My grandmother was told she would never have children. What a terrible thing to hear.
I’m at that point in my life where kids are just becoming a topic of conversation surrounding the next steps in my life. I have been married for just over two years now, but only a mere 25 years old so children are a step I’m not quite ready to make. I want them but just not yet. However, when the question comes up as to whether or not I want kids or how many, all the other possibilities seem to spill out of everyone’s lips.
What if you don’t get what you want? What if you have bad children? What if your kids hate you? And my absolute favorite, what if you can’t conceive? I don’t understand why people feel the need to think this way.
Now I am a naturally optimistic person, I go with the flow generally and can easily come up with a plan b without too much hysteria. My plans don’t always have to go the way I thought they would and I try to be prepared for the unexpected, but I don’t sit around thinking that everything I’ve wished and hoped for is going to fall in shards around my feet. That’s not why I plan the way I do. I plan because it’s in my nature. So when people ask me the ‘what if’s’ of having kids, of course I could answer their questions, but I’m not going to.
When a young future mother says she wants a girl, why is it necessary to say she might have a boy? Do you really think I don’t know that already? Do you really think I won’t love that little boy just as much as I would love that little girl? If you think that about any woman who expresses the same hopes that I have, than you have no business being in that person’s life. They don’t need your kind of negativity and neither do I. I want a girl and nothing anyone tells me about how many boys I’m going to have is ever going to change that. Having the reality of the situation spelled out for me and then shoved down my throat won’t make me think any differently. And, as always, the follow up question to not having a girl is not having children at all.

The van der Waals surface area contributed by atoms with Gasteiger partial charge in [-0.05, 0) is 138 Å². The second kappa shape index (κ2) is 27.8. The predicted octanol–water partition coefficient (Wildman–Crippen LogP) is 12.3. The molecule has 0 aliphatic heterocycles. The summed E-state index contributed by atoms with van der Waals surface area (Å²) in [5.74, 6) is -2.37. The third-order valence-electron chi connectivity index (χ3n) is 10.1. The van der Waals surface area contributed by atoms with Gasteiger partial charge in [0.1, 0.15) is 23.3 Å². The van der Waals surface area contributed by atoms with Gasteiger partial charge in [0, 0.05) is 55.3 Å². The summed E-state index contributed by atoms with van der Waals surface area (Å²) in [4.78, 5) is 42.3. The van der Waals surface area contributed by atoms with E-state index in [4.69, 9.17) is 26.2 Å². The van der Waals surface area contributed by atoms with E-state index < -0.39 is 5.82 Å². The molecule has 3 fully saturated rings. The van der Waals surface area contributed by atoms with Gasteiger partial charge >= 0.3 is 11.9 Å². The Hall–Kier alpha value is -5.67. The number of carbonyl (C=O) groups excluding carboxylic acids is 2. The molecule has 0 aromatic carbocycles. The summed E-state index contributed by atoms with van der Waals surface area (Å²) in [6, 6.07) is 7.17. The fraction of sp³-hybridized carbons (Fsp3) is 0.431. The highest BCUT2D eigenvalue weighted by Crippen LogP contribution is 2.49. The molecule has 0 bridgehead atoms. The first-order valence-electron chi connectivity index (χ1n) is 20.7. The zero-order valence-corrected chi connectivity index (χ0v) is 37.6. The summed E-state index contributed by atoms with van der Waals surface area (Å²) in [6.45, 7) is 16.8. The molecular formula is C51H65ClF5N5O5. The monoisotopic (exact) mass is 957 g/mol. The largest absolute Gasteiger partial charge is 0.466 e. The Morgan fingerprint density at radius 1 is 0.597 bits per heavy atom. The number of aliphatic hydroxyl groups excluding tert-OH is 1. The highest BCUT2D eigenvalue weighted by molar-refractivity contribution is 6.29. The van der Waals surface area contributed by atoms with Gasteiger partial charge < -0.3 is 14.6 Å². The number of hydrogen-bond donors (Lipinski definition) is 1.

People feel it is their duty to make sure you are prepared for the worst things in this world. I don’t feel the need to be prepared for the horrific realisation that I can’t have kids, or that I never have a girl or that, god forbid my child is in some way unhealthy. And I can’t tell you how many people ask me what I would do.
What would any future mother do? I don’t think any amount of planning can actually prepare the mind or the heart for the news that there won’t be a child. The thought of it as I type these words makes my heart flutter and eyes blur with tears threatening to break the surface. No one should have to think about these questions. What’s there to think about? What I will do if this fate befalls me is not something I know right now. I know plenty of people say if they can’t have kids they’ll adopt but I can’t make that decision at 25 years old, which is why when I talk about having kids it’s in a future tense. I don’t have to make that decision now so it boggles my mind that people insist on asking me how I will prepare for one of the worst things that could happen to a person like me. A person who desperately wants to be a mother and have a girl and raise beautiful happy children that grow up to have kids of their own.
Having worked with disabled children I have an idea of what a difficult life it can be for both the child and the family. I also know what a light that child can be and I don’t think anyone can really prepare for the feelings that follow upon hearing the news that your child will need you to take care of them for the rest of their lives. I’ve heard countless stories of parents who, upon hearing they were going to have a disabled child jumped into action and made it all work just like any other family, but only after the tears and the fear were overcome. Every day is a new struggle and comes with a series of missteps but isn’t that what raising children is? A series of missteps on the path to their adulthood. Isn’t being a parent living for your children? I’m not saying having a child with a disability is the same as having a typical child but I don’t think either is easy. So, once again, why ask the ‘what if’s’?
When I talk about how I can’t wait to be a mother and have a little girl and a little boy and raise my two beautiful, smart, perfect children, the last thing I want to hear is all the ways it’s going to go wrong. More times than not, the people who ask me those questions are the people who are missing something in their own lives and have lost the part of themselves that thinks things will turn out right. The Negative Nancys of the world. The people who told my grandmother she couldn’t have children. Imagine if she had listened to those people, I might not be here. My mom wouldn’t be the woman she is; her two older brothers would never have been a part of my life. My grandmother defied the ‘what if’ questions and the cold hard facts to have three wonderful children. So what will I do when faced with the same life-changing realities?
I’ll figure it out, just like every mother does.